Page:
Mother’s Day is a special holiday where many of us show gratitude for the love, support, and care that’s been received throughout our lives. It makes me think of flowers, breakfast-in-bed, hugs, and sunshine. However, for some students, it’s a painful reminder of loss or even traumatic memories. It is important that we are using and advocating for trauma-sensitive mother’s day activities.
Let’s face it, not everyone has the world’s best mom, so as trauma-sensitive educators, it’s important to pick activities that will not bring more pain to our students. While it’s nice to host Mother’s Day Tea, write poems, and decorate cards, school personnel need to remember that the word mom doesn’t mean the same thing to everyone.
I can’t help but think of my students with high adverse childhood experiences scores (ACEs) such as the ones in foster care, students away from their moms due to death, substance abuse, incarceration, or other traumatic events. These students have been through enough, so how can we help them?
Part of being trauma-informed means approaching our well-intended celebrations and activities with sensitivity. It should also push us to consider what we want students to learn from the experience.
Trauma-Sensitive Mother’s Day Activities
Ask teachers when their Mother’s Day celebrations are. Offer a safe place for students to go if they need to opt out of an activity. Propose an alternate activity or writing prompt for students who may need it.
Ask a staff member to partner up with a student during Mother’s Day celebrations.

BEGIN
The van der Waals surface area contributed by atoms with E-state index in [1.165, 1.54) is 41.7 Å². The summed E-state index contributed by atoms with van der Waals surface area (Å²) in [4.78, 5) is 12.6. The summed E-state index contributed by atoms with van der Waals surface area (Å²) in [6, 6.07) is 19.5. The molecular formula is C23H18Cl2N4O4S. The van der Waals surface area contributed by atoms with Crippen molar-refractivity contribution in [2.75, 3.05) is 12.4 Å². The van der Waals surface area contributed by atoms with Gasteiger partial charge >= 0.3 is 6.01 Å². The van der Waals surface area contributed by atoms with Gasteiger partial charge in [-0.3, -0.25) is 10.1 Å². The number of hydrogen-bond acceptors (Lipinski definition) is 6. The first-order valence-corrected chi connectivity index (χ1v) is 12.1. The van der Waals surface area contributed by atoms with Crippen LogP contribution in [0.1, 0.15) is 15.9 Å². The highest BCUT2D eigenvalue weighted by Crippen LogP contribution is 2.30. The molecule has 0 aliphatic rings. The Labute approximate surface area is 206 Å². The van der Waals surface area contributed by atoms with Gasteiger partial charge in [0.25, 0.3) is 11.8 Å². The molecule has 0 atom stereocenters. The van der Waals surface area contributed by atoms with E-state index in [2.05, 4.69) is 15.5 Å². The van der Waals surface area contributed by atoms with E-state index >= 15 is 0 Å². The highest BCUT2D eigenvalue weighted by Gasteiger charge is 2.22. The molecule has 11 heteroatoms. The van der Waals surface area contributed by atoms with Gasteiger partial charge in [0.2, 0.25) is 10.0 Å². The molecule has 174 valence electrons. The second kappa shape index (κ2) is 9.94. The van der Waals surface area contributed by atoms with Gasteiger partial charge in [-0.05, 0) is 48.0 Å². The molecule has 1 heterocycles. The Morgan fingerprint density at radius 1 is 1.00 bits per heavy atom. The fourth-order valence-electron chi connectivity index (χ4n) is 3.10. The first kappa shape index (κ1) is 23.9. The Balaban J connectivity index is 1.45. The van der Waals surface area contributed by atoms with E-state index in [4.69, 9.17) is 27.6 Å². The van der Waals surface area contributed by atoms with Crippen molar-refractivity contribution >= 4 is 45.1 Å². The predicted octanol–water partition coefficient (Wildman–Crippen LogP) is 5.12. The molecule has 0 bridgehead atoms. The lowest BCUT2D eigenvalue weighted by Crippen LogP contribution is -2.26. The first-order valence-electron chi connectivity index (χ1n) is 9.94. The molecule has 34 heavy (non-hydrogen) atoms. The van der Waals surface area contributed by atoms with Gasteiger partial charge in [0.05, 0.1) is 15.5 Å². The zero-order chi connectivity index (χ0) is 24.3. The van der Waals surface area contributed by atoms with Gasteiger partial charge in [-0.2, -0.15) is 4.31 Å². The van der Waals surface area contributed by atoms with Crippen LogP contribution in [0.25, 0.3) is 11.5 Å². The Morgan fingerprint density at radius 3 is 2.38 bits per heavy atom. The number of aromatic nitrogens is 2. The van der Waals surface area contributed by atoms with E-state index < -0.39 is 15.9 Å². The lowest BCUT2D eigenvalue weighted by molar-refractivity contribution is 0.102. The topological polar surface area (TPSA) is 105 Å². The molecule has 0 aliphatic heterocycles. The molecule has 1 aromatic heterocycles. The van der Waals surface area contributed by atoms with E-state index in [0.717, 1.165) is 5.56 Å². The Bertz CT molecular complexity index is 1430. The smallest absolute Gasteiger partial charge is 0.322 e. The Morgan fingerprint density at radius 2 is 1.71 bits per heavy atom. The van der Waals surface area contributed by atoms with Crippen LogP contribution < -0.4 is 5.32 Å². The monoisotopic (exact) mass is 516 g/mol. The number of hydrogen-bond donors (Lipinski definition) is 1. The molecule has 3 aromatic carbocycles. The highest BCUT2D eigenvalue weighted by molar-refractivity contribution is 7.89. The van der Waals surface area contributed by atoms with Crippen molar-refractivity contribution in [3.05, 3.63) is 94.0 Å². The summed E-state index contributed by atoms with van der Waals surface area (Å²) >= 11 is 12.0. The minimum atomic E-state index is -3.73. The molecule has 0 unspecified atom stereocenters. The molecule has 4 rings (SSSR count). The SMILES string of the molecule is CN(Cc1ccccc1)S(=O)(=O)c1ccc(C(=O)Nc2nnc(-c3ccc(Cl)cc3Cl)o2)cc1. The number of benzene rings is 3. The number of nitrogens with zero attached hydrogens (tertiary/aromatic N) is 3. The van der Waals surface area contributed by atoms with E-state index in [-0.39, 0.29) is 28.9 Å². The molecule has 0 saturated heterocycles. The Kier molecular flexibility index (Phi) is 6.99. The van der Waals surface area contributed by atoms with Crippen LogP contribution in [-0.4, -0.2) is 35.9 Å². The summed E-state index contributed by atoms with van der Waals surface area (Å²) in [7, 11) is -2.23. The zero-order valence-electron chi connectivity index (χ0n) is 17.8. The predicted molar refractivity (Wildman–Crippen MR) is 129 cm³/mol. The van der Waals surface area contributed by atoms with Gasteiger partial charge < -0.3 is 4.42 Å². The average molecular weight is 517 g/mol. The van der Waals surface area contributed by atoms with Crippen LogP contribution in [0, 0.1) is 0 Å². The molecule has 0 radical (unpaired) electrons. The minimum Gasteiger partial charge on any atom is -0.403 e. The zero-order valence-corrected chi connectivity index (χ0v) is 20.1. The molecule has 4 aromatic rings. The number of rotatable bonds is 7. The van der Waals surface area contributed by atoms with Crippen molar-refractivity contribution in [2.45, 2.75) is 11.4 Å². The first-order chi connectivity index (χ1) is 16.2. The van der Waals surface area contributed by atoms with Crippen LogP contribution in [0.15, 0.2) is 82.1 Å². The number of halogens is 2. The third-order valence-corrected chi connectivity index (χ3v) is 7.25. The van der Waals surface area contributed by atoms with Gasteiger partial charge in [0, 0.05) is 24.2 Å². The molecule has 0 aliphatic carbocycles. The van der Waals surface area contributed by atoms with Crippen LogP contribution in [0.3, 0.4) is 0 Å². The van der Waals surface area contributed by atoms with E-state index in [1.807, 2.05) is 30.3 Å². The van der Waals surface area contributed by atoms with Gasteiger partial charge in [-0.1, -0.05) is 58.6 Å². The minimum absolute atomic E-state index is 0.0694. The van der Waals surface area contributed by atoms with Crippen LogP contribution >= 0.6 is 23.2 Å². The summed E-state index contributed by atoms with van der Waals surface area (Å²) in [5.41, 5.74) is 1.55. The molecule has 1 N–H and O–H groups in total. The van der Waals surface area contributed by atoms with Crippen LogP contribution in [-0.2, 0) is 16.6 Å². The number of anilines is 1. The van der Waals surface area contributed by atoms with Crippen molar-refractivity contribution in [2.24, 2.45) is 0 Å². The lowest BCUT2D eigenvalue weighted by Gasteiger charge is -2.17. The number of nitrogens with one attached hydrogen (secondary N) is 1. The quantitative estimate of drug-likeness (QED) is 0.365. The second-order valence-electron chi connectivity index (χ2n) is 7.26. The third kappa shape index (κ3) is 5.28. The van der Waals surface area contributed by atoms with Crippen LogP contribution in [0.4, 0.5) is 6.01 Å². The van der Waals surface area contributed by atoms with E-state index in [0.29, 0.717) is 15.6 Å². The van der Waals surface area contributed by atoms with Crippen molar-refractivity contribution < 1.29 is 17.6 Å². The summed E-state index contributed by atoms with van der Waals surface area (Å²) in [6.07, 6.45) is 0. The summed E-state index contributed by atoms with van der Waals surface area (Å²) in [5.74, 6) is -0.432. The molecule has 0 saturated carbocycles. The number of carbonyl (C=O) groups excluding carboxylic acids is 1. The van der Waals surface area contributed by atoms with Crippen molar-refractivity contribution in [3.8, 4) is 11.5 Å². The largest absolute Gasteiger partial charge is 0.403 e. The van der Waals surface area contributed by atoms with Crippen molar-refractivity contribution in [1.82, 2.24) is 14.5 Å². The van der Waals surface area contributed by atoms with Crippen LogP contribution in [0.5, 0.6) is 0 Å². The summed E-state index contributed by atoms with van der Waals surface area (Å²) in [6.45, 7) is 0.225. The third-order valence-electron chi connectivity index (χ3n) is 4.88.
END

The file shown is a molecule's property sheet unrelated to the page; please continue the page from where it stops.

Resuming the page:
Consider changing the name from “Muffins with Mom” to something that all students can appreciate. My school recently changed our breakfast with moms event to “Family Appreciation Breakfast”.
Display a variety of titles on your book display list that includes diverse family situations.
Click here or on the pictures to see any of the books.
Don’t force a child to make something for a stepparent or another person. Instead, allow him/her to decide who to make something for.
Use writing prompts that allow the student to write out who they’re writing about rather than ones that only say mom on it. Here’s a fun fill-in-the-blank activity that allows students to choose in who they’re writing about.
Looking for a group activity or a story to read while students get a reprieve from Mother’s Day festivities? Here’s one I wrote called, The Garden of Moms: A Story of Healing for Early Readers. It discusses different kinds of mothers and family situations using a garden metaphor.
It’s perfect for children who have a mom who is near or far, one who has died, is deployed, or in prison. The book also describes moms who are loving, moms that are tough to be close to, grandma/stepmom/foster parents, and adoptive parents.
The story teaches kids that they are valuable and their worth has nothing to do with whether mom is near, far, or not present at all.
I hope you enjoy these easy to implement ideas that are trauma-sensitive. Together we can bring healing to our students who have endured adverse childhood experiences by demonstrating that we are compassionate school professionals. While it may not be sunshine and roses for everybody, my wish is that we can bring growth and healing to those who need it the most.